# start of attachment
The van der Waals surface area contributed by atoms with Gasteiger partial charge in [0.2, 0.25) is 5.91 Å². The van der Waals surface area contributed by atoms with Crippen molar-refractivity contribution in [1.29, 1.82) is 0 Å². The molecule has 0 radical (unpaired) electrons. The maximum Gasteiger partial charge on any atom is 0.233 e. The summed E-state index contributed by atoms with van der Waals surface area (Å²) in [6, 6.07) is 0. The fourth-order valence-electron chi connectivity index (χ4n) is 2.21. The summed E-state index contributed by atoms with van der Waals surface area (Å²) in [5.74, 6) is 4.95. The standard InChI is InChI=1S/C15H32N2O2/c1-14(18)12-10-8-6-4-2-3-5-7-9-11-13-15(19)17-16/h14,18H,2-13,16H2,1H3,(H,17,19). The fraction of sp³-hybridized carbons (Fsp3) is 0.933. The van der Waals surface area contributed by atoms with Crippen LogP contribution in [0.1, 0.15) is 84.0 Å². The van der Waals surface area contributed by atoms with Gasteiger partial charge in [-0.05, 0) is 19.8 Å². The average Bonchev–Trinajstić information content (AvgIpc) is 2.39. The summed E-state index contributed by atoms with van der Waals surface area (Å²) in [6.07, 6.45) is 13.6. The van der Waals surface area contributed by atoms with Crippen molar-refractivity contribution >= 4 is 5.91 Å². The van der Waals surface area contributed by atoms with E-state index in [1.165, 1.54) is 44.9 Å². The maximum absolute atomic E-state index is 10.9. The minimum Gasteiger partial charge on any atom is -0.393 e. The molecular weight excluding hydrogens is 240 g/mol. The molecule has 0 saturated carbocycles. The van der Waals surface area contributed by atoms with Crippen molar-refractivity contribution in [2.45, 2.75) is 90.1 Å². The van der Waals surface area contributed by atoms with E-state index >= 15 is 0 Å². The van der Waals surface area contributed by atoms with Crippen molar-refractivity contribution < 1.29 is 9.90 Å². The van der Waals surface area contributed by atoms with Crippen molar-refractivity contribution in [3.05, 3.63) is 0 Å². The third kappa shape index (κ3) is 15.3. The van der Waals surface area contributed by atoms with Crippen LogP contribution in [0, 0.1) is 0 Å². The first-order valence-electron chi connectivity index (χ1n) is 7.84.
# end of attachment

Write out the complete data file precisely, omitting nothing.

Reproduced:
The van der Waals surface area contributed by atoms with Gasteiger partial charge in [0.2, 0.25) is 5.91 Å². The van der Waals surface area contributed by atoms with Crippen molar-refractivity contribution in [1.29, 1.82) is 0 Å². The molecule has 0 radical (unpaired) electrons. The maximum Gasteiger partial charge on any atom is 0.233 e. The summed E-state index contributed by atoms with van der Waals surface area (Å²) in [6, 6.07) is 0. The fourth-order valence-electron chi connectivity index (χ4n) is 2.21. The summed E-state index contributed by atoms with van der Waals surface area (Å²) in [5.74, 6) is 4.95. The standard InChI is InChI=1S/C15H32N2O2/c1-14(18)12-10-8-6-4-2-3-5-7-9-11-13-15(19)17-16/h14,18H,2-13,16H2,1H3,(H,17,19). The fraction of sp³-hybridized carbons (Fsp3) is 0.933. The van der Waals surface area contributed by atoms with Crippen LogP contribution in [0.1, 0.15) is 84.0 Å². The van der Waals surface area contributed by atoms with Gasteiger partial charge in [-0.05, 0) is 19.8 Å². The average Bonchev–Trinajstić information content (AvgIpc) is 2.39. The summed E-state index contributed by atoms with van der Waals surface area (Å²) in [6.07, 6.45) is 13.6. The van der Waals surface area contributed by atoms with Crippen molar-refractivity contribution >= 4 is 5.91 Å². The van der Waals surface area contributed by atoms with E-state index in [1.165, 1.54) is 44.9 Å². The maximum absolute atomic E-state index is 10.9. The minimum Gasteiger partial charge on any atom is -0.393 e. The molecular weight excluding hydrogens is 240 g/mol. The molecule has 0 saturated carbocycles. The van der Waals surface area contributed by atoms with Crippen molar-refractivity contribution in [2.45, 2.75) is 90.1 Å². The van der Waals surface area contributed by atoms with E-state index >= 15 is 0 Å². The van der Waals surface area contributed by atoms with Crippen molar-refractivity contribution < 1.29 is 9.90 Å². The van der Waals surface area contributed by atoms with Crippen molar-refractivity contribution in [3.05, 3.63) is 0 Å². The third kappa shape index (κ3) is 15.3. The van der Waals surface area contributed by atoms with Crippen LogP contribution in [0, 0.1) is 0 Å². The first-order valence-electron chi connectivity index (χ1n) is 7.84.